‘Turn turk’ in the Renaissance meant to convert to Islam. The Turks were the Muslims that the English had the most contact with, through the Ottoman Empire.
Because of the entrenched association of peoples until recent times with religion, changing religion was broadly regarded as betraying one’s core principles, and being literally faithless, renegade. It is so used, metaphorically, in Shakespeare:
- [Hamlet, Hamlet to Horatio] if the rest of my fortunes turn Turk with me (if my fortune betrays me)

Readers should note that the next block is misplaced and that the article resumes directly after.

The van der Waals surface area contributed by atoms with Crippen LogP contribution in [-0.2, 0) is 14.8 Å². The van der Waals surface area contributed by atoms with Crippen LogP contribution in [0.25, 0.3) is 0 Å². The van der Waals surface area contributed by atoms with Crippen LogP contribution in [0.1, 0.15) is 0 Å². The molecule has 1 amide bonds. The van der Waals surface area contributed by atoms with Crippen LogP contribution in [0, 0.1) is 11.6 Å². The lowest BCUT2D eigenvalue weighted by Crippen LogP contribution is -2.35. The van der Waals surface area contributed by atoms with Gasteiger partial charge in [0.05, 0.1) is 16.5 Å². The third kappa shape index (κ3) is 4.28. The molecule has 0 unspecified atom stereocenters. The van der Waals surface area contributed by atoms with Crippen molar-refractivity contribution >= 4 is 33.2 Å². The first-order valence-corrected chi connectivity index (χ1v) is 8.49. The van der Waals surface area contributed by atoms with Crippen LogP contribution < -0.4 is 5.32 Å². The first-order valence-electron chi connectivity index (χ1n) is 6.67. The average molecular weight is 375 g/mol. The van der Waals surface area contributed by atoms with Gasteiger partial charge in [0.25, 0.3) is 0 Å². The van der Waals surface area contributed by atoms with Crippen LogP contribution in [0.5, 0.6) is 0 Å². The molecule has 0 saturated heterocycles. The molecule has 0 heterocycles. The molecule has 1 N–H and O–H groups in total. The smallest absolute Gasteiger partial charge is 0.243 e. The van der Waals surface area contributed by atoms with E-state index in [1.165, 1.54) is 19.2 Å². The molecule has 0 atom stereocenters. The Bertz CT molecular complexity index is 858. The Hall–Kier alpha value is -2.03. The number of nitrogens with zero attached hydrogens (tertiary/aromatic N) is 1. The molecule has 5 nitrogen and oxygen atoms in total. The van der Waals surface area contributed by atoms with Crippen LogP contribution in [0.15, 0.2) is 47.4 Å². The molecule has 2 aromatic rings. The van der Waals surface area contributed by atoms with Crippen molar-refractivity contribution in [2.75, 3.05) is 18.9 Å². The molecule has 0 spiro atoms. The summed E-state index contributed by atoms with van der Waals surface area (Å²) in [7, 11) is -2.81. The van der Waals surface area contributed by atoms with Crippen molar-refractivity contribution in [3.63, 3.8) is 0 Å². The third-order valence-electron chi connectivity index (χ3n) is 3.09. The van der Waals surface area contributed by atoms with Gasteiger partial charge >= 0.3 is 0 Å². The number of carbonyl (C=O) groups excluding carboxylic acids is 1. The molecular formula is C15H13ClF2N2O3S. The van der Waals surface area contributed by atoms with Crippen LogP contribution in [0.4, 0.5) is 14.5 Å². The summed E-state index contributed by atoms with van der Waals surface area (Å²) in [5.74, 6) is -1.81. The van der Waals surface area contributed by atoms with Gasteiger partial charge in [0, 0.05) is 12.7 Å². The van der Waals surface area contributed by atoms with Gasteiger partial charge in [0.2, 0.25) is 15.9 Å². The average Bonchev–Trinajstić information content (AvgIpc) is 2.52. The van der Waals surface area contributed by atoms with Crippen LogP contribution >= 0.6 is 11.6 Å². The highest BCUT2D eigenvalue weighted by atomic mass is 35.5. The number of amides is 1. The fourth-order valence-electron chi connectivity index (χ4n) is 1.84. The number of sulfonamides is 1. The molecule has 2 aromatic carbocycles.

- [Much Ado About Nothing, Margaret to Beatrice] an you be not turned Turk, there’s no more sailing by the star. (Margaret alludes to the fact that Beatrice has fallen in love with Benedick, despite her protestations: as complete a change as someone converting to Islam)
Hence, surprisingly enough, an accurate definition in, of all places, Urban Dictionary: to turn turk:
Chambers’ Twentieth Century Dictionary adds: “to go to the bad: to become hopelessly obstinate”. The value judgement of Islam = bad is what you’d expect from a majority Christian culture; the obstinacy is surprising, unless it is the generic obstinacy of a renegade.